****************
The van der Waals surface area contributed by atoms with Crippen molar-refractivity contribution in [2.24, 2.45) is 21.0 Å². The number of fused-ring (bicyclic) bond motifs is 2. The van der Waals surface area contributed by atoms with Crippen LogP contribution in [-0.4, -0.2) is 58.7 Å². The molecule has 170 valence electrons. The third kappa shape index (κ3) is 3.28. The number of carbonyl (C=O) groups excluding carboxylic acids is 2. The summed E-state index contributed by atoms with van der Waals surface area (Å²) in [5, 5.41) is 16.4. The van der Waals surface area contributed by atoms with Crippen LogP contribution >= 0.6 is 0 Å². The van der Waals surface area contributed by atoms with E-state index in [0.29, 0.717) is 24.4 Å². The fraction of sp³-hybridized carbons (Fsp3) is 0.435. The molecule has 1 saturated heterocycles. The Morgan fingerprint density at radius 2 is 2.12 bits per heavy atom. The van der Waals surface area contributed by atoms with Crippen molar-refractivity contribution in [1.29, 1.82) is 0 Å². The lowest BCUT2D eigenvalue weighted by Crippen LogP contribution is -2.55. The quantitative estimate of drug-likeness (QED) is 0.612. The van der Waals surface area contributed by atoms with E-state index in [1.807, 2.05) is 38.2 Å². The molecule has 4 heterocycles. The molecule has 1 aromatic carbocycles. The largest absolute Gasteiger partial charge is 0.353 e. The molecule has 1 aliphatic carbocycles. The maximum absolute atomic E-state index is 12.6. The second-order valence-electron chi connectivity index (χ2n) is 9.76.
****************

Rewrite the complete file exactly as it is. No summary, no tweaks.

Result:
The van der Waals surface area contributed by atoms with Crippen molar-refractivity contribution in [2.24, 2.45) is 21.0 Å². The number of fused-ring (bicyclic) bond motifs is 2. The van der Waals surface area contributed by atoms with Crippen LogP contribution in [-0.4, -0.2) is 58.7 Å². The molecule has 170 valence electrons. The third kappa shape index (κ3) is 3.28. The number of carbonyl (C=O) groups excluding carboxylic acids is 2. The summed E-state index contributed by atoms with van der Waals surface area (Å²) in [5, 5.41) is 16.4. The van der Waals surface area contributed by atoms with Crippen LogP contribution >= 0.6 is 0 Å². The van der Waals surface area contributed by atoms with E-state index in [0.29, 0.717) is 24.4 Å². The fraction of sp³-hybridized carbons (Fsp3) is 0.435. The molecule has 1 saturated heterocycles. The Morgan fingerprint density at radius 2 is 2.12 bits per heavy atom. The van der Waals surface area contributed by atoms with Crippen molar-refractivity contribution in [1.29, 1.82) is 0 Å². The lowest BCUT2D eigenvalue weighted by Crippen LogP contribution is -2.55. The quantitative estimate of drug-likeness (QED) is 0.612. The van der Waals surface area contributed by atoms with E-state index in [1.807, 2.05) is 38.2 Å². The molecule has 4 heterocycles. The molecule has 1 aromatic carbocycles. The largest absolute Gasteiger partial charge is 0.353 e. The molecule has 1 aliphatic carbocycles. The maximum absolute atomic E-state index is 12.6. The second-order valence-electron chi connectivity index (χ2n) is 9.76.